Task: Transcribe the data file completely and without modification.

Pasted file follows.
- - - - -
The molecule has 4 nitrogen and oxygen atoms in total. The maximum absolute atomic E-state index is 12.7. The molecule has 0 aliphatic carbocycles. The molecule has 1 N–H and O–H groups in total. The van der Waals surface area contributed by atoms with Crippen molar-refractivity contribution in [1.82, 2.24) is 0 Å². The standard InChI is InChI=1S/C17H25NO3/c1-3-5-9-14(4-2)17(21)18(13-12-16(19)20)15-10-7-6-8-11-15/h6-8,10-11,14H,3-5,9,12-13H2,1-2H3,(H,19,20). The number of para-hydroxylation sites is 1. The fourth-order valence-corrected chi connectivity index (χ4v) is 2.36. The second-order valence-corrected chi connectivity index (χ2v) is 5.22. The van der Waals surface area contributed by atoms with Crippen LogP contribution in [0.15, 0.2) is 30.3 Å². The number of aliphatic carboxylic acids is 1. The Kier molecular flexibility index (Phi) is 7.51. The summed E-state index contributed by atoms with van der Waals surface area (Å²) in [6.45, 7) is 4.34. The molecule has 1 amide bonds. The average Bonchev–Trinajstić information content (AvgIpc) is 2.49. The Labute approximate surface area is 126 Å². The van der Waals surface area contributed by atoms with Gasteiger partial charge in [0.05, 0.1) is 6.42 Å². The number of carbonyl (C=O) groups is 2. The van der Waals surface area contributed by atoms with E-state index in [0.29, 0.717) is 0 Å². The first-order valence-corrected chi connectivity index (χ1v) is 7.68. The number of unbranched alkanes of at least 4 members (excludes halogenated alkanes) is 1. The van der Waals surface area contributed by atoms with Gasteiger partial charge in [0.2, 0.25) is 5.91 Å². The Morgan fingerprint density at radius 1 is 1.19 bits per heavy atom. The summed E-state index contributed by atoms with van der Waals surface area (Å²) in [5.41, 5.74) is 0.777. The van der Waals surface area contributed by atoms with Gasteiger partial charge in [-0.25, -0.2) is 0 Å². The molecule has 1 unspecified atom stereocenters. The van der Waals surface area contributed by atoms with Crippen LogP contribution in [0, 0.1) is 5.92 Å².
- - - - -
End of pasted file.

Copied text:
The molecule has 4 nitrogen and oxygen atoms in total. The maximum absolute atomic E-state index is 12.7. The molecule has 0 aliphatic carbocycles. The molecule has 1 N–H and O–H groups in total. The van der Waals surface area contributed by atoms with Crippen molar-refractivity contribution in [1.82, 2.24) is 0 Å². The standard InChI is InChI=1S/C17H25NO3/c1-3-5-9-14(4-2)17(21)18(13-12-16(19)20)15-10-7-6-8-11-15/h6-8,10-11,14H,3-5,9,12-13H2,1-2H3,(H,19,20). The number of para-hydroxylation sites is 1. The fourth-order valence-corrected chi connectivity index (χ4v) is 2.36. The second-order valence-corrected chi connectivity index (χ2v) is 5.22. The van der Waals surface area contributed by atoms with Crippen LogP contribution in [0.15, 0.2) is 30.3 Å². The number of aliphatic carboxylic acids is 1. The Kier molecular flexibility index (Phi) is 7.51. The summed E-state index contributed by atoms with van der Waals surface area (Å²) in [6.45, 7) is 4.34. The molecule has 1 amide bonds. The average Bonchev–Trinajstić information content (AvgIpc) is 2.49. The Labute approximate surface area is 126 Å². The van der Waals surface area contributed by atoms with Gasteiger partial charge in [0.05, 0.1) is 6.42 Å². The number of carbonyl (C=O) groups is 2. The van der Waals surface area contributed by atoms with E-state index in [0.29, 0.717) is 0 Å². The first-order valence-corrected chi connectivity index (χ1v) is 7.68. The number of unbranched alkanes of at least 4 members (excludes halogenated alkanes) is 1. The van der Waals surface area contributed by atoms with Gasteiger partial charge in [0.2, 0.25) is 5.91 Å². The Morgan fingerprint density at radius 1 is 1.19 bits per heavy atom. The summed E-state index contributed by atoms with van der Waals surface area (Å²) in [5.41, 5.74) is 0.777. The van der Waals surface area contributed by atoms with Gasteiger partial charge in [-0.25, -0.2) is 0 Å². The molecule has 1 unspecified atom stereocenters. The van der Waals surface area contributed by atoms with Crippen LogP contribution in [0, 0.1) is 5.92 Å².